…Tess is one of “the last few [who] are proving more of a challenge” after he’s found forty-nine “accessible.”)

Phil may actually be in love with Rita—and his monologue later as she sleeps beside him certainly is meant to imply as much—but he’s too used to operating on the shallower level. And, the A/B testing method was too clinical, too “technically perfect” as Atwood points out. It doesn’t “ring true” to Rita. Hell, maybe it doesn’t ring true in advertising or web design either. Maybe a website is better off with some flaws, some mistakes. Maybe advertising shouldn’t be too perfectly geared to each and every potential customer.

(Flapjacks, for example, usually sold as a breakfast item, but that doesn’t mean Ralph shouldn’t be able to order some after a night out drinking… that’s where the movie is right now as I’m watching it today. Sometimes the writing is so disconnected from the viewing, it could probably be assumed I’m not watching, but I am. The movie now is on to Day 4.)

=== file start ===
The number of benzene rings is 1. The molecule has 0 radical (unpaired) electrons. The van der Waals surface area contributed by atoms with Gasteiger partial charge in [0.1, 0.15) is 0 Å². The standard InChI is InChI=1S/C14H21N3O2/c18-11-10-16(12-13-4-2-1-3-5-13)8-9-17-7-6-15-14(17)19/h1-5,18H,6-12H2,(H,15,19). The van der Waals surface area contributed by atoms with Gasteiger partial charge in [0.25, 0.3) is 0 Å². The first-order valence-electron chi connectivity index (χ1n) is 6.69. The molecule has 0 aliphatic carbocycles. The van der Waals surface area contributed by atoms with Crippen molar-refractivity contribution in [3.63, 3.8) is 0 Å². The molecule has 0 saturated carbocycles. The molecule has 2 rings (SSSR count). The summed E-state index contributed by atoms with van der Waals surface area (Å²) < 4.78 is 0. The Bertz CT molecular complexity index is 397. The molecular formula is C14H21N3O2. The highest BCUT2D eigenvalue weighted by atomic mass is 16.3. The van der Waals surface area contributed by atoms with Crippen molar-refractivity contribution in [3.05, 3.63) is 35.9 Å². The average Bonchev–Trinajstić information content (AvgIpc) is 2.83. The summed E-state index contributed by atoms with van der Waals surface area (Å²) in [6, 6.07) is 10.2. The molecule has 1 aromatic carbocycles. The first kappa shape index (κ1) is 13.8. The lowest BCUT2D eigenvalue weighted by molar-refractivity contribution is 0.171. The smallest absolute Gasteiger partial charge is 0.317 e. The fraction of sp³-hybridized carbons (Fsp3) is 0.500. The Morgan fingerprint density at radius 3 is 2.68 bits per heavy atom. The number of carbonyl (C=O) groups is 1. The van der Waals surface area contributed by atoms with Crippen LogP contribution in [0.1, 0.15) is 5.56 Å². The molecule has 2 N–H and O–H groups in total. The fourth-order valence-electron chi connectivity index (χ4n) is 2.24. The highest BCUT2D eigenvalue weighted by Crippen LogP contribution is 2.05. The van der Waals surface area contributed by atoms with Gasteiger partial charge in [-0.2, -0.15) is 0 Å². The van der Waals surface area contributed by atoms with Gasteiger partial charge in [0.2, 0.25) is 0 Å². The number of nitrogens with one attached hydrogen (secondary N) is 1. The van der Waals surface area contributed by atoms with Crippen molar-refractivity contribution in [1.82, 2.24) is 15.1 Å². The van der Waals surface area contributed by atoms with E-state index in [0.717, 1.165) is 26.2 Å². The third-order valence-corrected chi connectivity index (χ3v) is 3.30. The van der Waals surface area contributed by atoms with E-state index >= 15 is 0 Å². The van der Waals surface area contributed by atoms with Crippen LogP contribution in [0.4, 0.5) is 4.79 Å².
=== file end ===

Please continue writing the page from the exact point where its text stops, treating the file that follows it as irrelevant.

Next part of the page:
Anyway, the problem is that Phil’s date with Rita is getting more technically perfect but less, well, natural. The “seduction” sequence starts with Phil “trying to talk like normal people talk.” Therein lies the problem. He isn’t actually talking like normal people talk. He’s just putting up a front, a “normal people” front. But underneath he’s still Phil Connors, jerk.